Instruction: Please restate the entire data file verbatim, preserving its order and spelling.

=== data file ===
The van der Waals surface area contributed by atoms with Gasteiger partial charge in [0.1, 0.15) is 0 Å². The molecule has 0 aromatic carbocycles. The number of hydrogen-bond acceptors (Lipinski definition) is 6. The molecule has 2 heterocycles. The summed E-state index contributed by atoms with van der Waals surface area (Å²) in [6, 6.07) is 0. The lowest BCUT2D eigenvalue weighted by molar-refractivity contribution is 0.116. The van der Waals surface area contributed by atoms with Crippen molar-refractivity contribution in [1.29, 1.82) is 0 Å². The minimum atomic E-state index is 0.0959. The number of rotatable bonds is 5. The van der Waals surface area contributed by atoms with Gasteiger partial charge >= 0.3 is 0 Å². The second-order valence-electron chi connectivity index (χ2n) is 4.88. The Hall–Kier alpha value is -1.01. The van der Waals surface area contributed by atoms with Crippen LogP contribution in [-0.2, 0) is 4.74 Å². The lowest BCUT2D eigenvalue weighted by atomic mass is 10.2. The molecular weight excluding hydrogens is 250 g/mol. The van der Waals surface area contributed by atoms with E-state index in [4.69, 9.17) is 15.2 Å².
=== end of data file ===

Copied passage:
The van der Waals surface area contributed by atoms with Gasteiger partial charge in [0.1, 0.15) is 0 Å². The molecule has 0 aromatic carbocycles. The number of hydrogen-bond acceptors (Lipinski definition) is 6. The molecule has 2 heterocycles. The summed E-state index contributed by atoms with van der Waals surface area (Å²) in [6, 6.07) is 0. The lowest BCUT2D eigenvalue weighted by molar-refractivity contribution is 0.116. The van der Waals surface area contributed by atoms with Crippen molar-refractivity contribution in [1.29, 1.82) is 0 Å². The minimum atomic E-state index is 0.0959. The number of rotatable bonds is 5. The van der Waals surface area contributed by atoms with Gasteiger partial charge >= 0.3 is 0 Å². The second-order valence-electron chi connectivity index (χ2n) is 4.88. The Hall–Kier alpha value is -1.01. The van der Waals surface area contributed by atoms with Crippen LogP contribution in [-0.2, 0) is 4.74 Å². The lowest BCUT2D eigenvalue weighted by atomic mass is 10.2. The molecular weight excluding hydrogens is 250 g/mol. The van der Waals surface area contributed by atoms with E-state index in [4.69, 9.17) is 15.2 Å².